In, But Not Of, by Hugh Hewitt and Forgetting Ourselves on Purpose, by Brian J. Mahan

There's an old saying that if you want to be a Methodist bishop, you shouldn't look like you want to be a Methodist bishop. That kind of disguised ambition illustrates a dilemma for Christians, especially those of manifest abilities. Naked ambition, of the kind that vaulted Julius Caesar from successful general to emperor, has always been considered contrary to the gospel spirit of humility that Jesus exemplified. When James and John asked to sit on Jesus' right and left when he entered the kingdom, he replied, "You know that among the gentiles those whom they recognize as their rulers lord it over them, and their great ones are tyrants over them. But it is not so among you; but whoever wishes to become great among you must be your servant, and whoever wishes to be first among you must be slave of all" (Mark 10:42-44).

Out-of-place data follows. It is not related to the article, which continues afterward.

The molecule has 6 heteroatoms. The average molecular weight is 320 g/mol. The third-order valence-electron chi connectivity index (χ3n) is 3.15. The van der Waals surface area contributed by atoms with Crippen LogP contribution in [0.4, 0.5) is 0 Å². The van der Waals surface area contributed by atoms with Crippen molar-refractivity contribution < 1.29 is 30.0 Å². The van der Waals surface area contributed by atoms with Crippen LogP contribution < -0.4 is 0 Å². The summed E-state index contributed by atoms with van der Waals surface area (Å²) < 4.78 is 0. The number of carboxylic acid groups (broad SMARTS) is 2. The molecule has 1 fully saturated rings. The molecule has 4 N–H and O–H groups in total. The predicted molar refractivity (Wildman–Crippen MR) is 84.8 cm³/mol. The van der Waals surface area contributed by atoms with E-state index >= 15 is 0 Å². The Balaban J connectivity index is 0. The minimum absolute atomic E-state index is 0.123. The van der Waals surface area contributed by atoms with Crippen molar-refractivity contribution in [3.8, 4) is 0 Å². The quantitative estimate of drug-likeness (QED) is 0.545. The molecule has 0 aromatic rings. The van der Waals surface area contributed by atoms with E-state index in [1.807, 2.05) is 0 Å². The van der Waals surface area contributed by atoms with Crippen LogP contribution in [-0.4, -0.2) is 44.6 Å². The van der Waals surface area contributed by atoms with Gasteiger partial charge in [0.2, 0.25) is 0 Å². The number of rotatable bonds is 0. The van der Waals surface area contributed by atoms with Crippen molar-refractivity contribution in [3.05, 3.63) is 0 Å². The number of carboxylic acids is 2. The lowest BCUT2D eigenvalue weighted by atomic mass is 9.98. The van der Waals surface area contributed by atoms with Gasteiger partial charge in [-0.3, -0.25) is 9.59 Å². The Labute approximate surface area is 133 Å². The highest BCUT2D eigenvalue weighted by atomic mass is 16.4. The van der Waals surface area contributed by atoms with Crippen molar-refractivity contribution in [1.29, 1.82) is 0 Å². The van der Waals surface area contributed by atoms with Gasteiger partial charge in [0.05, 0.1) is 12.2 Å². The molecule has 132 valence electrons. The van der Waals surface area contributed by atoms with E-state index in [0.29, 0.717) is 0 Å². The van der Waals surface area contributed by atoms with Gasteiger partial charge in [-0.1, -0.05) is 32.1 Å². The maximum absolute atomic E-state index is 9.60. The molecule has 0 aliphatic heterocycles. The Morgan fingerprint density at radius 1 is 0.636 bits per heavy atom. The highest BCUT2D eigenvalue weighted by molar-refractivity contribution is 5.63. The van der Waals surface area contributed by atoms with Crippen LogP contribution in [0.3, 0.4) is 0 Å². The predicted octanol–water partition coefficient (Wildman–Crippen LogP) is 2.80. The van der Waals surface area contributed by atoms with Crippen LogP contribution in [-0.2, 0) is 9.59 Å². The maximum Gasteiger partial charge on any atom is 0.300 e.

This article is available to subscribers only. Please subscribe for full access—subscriptions begin at $2.95. Already have an online account? Log in now. Already a print subscriber? Create an online account for no additional cost.

This article is available to subscribers only.

To post a comment, log inregister, or use the Facebook comment box.